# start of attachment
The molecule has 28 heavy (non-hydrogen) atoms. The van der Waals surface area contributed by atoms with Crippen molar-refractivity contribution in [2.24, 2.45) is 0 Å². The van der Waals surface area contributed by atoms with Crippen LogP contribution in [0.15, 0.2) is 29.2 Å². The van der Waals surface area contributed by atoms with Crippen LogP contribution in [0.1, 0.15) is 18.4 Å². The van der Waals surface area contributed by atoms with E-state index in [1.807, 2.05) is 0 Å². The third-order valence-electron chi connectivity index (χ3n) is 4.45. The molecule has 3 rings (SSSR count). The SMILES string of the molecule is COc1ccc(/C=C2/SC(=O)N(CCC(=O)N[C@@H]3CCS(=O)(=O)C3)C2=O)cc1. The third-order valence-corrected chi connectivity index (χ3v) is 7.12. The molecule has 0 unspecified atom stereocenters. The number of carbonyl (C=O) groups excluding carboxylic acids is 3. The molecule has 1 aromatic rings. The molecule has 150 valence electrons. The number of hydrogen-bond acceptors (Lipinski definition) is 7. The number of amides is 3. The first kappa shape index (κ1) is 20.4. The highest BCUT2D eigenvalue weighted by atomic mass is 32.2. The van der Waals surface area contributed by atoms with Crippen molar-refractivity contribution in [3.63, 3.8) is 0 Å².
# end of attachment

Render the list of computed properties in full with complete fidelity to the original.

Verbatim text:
The molecule has 28 heavy (non-hydrogen) atoms. The van der Waals surface area contributed by atoms with Crippen molar-refractivity contribution in [2.24, 2.45) is 0 Å². The van der Waals surface area contributed by atoms with Crippen LogP contribution in [0.15, 0.2) is 29.2 Å². The van der Waals surface area contributed by atoms with Crippen LogP contribution in [0.1, 0.15) is 18.4 Å². The van der Waals surface area contributed by atoms with E-state index in [1.807, 2.05) is 0 Å². The third-order valence-electron chi connectivity index (χ3n) is 4.45. The molecule has 3 rings (SSSR count). The SMILES string of the molecule is COc1ccc(/C=C2/SC(=O)N(CCC(=O)N[C@@H]3CCS(=O)(=O)C3)C2=O)cc1. The third-order valence-corrected chi connectivity index (χ3v) is 7.12. The molecule has 0 unspecified atom stereocenters. The number of carbonyl (C=O) groups excluding carboxylic acids is 3. The molecule has 1 aromatic rings. The molecule has 150 valence electrons. The number of hydrogen-bond acceptors (Lipinski definition) is 7. The number of amides is 3. The first kappa shape index (κ1) is 20.4. The highest BCUT2D eigenvalue weighted by atomic mass is 32.2. The van der Waals surface area contributed by atoms with Crippen molar-refractivity contribution in [3.63, 3.8) is 0 Å².